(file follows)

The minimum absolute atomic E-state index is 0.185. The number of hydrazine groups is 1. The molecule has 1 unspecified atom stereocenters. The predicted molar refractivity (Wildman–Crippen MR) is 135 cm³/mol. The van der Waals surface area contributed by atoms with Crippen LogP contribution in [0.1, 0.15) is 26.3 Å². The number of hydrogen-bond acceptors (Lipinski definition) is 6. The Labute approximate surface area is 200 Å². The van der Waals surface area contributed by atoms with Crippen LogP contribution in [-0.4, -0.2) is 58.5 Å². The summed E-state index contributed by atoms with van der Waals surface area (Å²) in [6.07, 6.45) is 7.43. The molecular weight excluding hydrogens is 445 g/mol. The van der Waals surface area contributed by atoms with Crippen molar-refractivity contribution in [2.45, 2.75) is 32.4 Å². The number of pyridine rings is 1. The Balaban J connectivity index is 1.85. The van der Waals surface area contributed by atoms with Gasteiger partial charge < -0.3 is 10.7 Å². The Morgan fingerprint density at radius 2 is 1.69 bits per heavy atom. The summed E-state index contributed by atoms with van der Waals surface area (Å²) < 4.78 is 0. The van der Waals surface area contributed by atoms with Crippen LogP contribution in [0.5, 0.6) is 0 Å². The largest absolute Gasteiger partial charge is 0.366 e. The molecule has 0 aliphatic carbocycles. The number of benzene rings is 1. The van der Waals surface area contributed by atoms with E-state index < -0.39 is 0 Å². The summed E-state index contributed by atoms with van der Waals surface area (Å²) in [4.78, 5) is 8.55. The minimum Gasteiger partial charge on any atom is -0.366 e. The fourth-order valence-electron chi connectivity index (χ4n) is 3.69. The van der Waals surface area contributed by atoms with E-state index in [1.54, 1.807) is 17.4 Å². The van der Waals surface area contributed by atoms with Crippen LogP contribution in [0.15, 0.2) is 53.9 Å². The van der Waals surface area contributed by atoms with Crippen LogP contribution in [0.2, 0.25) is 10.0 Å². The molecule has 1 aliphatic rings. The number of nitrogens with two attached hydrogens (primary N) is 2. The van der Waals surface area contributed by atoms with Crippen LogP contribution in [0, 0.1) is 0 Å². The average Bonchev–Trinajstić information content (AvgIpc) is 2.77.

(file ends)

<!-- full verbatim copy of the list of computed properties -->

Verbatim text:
The minimum absolute atomic E-state index is 0.185. The number of hydrazine groups is 1. The molecule has 1 unspecified atom stereocenters. The predicted molar refractivity (Wildman–Crippen MR) is 135 cm³/mol. The van der Waals surface area contributed by atoms with Crippen LogP contribution in [0.1, 0.15) is 26.3 Å². The number of hydrogen-bond acceptors (Lipinski definition) is 6. The Labute approximate surface area is 200 Å². The van der Waals surface area contributed by atoms with Crippen LogP contribution in [-0.4, -0.2) is 58.5 Å². The summed E-state index contributed by atoms with van der Waals surface area (Å²) in [6.07, 6.45) is 7.43. The molecular weight excluding hydrogens is 445 g/mol. The van der Waals surface area contributed by atoms with Crippen molar-refractivity contribution in [2.45, 2.75) is 32.4 Å². The number of pyridine rings is 1. The Balaban J connectivity index is 1.85. The van der Waals surface area contributed by atoms with Gasteiger partial charge < -0.3 is 10.7 Å². The Morgan fingerprint density at radius 2 is 1.69 bits per heavy atom. The summed E-state index contributed by atoms with van der Waals surface area (Å²) < 4.78 is 0. The van der Waals surface area contributed by atoms with Crippen LogP contribution in [0.5, 0.6) is 0 Å². The largest absolute Gasteiger partial charge is 0.366 e. The molecule has 0 aliphatic carbocycles. The number of benzene rings is 1. The van der Waals surface area contributed by atoms with E-state index < -0.39 is 0 Å². The summed E-state index contributed by atoms with van der Waals surface area (Å²) in [4.78, 5) is 8.55. The minimum Gasteiger partial charge on any atom is -0.366 e. The fourth-order valence-electron chi connectivity index (χ4n) is 3.69. The van der Waals surface area contributed by atoms with E-state index in [1.54, 1.807) is 17.4 Å². The van der Waals surface area contributed by atoms with Crippen LogP contribution in [0.15, 0.2) is 53.9 Å². The van der Waals surface area contributed by atoms with Crippen LogP contribution in [0.2, 0.25) is 10.0 Å². The molecule has 1 aliphatic rings. The number of nitrogens with two attached hydrogens (primary N) is 2. The van der Waals surface area contributed by atoms with Crippen LogP contribution in [0, 0.1) is 0 Å². The average Bonchev–Trinajstić information content (AvgIpc) is 2.77.